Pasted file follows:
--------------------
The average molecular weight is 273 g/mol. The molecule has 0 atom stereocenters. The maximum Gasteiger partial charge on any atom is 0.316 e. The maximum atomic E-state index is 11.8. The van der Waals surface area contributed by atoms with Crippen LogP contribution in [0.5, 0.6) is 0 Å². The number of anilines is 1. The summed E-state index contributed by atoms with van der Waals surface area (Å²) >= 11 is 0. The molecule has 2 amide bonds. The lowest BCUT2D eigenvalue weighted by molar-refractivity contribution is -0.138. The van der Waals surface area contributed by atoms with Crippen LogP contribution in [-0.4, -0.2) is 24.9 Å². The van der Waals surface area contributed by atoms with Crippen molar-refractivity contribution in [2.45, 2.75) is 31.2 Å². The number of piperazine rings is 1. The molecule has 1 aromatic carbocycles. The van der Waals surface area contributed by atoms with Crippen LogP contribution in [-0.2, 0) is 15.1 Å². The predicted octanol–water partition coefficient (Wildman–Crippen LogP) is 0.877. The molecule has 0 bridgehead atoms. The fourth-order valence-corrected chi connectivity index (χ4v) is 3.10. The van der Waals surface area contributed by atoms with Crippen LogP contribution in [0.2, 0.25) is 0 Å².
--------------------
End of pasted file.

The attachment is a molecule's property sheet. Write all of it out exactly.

The average molecular weight is 273 g/mol. The molecule has 0 atom stereocenters. The maximum Gasteiger partial charge on any atom is 0.316 e. The maximum atomic E-state index is 11.8. The van der Waals surface area contributed by atoms with Crippen LogP contribution in [0.5, 0.6) is 0 Å². The number of anilines is 1. The summed E-state index contributed by atoms with van der Waals surface area (Å²) >= 11 is 0. The molecule has 2 amide bonds. The lowest BCUT2D eigenvalue weighted by molar-refractivity contribution is -0.138. The van der Waals surface area contributed by atoms with Crippen LogP contribution in [-0.4, -0.2) is 24.9 Å². The van der Waals surface area contributed by atoms with Crippen molar-refractivity contribution in [2.45, 2.75) is 31.2 Å². The number of piperazine rings is 1. The molecule has 1 aromatic carbocycles. The van der Waals surface area contributed by atoms with Crippen LogP contribution in [-0.2, 0) is 15.1 Å². The predicted octanol–water partition coefficient (Wildman–Crippen LogP) is 0.877. The molecule has 0 bridgehead atoms. The fourth-order valence-corrected chi connectivity index (χ4v) is 3.10. The van der Waals surface area contributed by atoms with Crippen LogP contribution in [0.2, 0.25) is 0 Å².